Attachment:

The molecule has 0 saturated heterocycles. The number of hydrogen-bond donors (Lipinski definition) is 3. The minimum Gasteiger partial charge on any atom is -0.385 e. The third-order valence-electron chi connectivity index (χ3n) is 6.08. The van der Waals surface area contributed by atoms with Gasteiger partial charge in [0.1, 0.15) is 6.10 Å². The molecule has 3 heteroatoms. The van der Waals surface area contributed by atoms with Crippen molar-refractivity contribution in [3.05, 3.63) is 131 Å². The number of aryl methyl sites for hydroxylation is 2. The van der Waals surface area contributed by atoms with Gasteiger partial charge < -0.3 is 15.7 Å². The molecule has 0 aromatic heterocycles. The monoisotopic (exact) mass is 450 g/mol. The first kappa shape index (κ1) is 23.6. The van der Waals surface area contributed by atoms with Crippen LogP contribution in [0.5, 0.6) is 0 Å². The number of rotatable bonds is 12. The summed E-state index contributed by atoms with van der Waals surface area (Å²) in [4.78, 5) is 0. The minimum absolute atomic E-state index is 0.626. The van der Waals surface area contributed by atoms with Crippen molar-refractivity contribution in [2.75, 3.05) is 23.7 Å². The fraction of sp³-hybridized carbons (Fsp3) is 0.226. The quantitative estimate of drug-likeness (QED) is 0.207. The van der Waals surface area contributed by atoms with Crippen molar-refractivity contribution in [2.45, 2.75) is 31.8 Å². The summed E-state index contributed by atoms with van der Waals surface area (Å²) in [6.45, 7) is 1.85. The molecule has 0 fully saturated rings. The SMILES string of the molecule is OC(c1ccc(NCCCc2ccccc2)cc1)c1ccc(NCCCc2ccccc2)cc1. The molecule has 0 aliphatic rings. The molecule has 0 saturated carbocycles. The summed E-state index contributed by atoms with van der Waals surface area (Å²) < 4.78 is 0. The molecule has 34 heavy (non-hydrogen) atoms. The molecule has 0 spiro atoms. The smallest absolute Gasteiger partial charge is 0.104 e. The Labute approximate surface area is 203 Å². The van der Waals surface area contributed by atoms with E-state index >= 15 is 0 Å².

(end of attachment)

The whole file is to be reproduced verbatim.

The molecule has 0 saturated heterocycles. The number of hydrogen-bond donors (Lipinski definition) is 3. The minimum Gasteiger partial charge on any atom is -0.385 e. The third-order valence-electron chi connectivity index (χ3n) is 6.08. The van der Waals surface area contributed by atoms with Gasteiger partial charge in [0.1, 0.15) is 6.10 Å². The molecule has 3 heteroatoms. The van der Waals surface area contributed by atoms with Crippen molar-refractivity contribution in [3.05, 3.63) is 131 Å². The number of aryl methyl sites for hydroxylation is 2. The van der Waals surface area contributed by atoms with Gasteiger partial charge < -0.3 is 15.7 Å². The molecule has 0 aromatic heterocycles. The monoisotopic (exact) mass is 450 g/mol. The first kappa shape index (κ1) is 23.6. The van der Waals surface area contributed by atoms with Crippen LogP contribution in [0.5, 0.6) is 0 Å². The number of rotatable bonds is 12. The summed E-state index contributed by atoms with van der Waals surface area (Å²) in [4.78, 5) is 0. The minimum absolute atomic E-state index is 0.626. The van der Waals surface area contributed by atoms with Crippen molar-refractivity contribution in [2.75, 3.05) is 23.7 Å². The fraction of sp³-hybridized carbons (Fsp3) is 0.226. The quantitative estimate of drug-likeness (QED) is 0.207. The van der Waals surface area contributed by atoms with Crippen molar-refractivity contribution in [2.45, 2.75) is 31.8 Å². The summed E-state index contributed by atoms with van der Waals surface area (Å²) in [6.45, 7) is 1.85. The molecule has 0 fully saturated rings. The SMILES string of the molecule is OC(c1ccc(NCCCc2ccccc2)cc1)c1ccc(NCCCc2ccccc2)cc1. The molecule has 0 aliphatic rings. The molecule has 0 saturated carbocycles. The summed E-state index contributed by atoms with van der Waals surface area (Å²) < 4.78 is 0. The molecule has 34 heavy (non-hydrogen) atoms. The molecule has 0 spiro atoms. The smallest absolute Gasteiger partial charge is 0.104 e. The Labute approximate surface area is 203 Å². The van der Waals surface area contributed by atoms with E-state index >= 15 is 0 Å².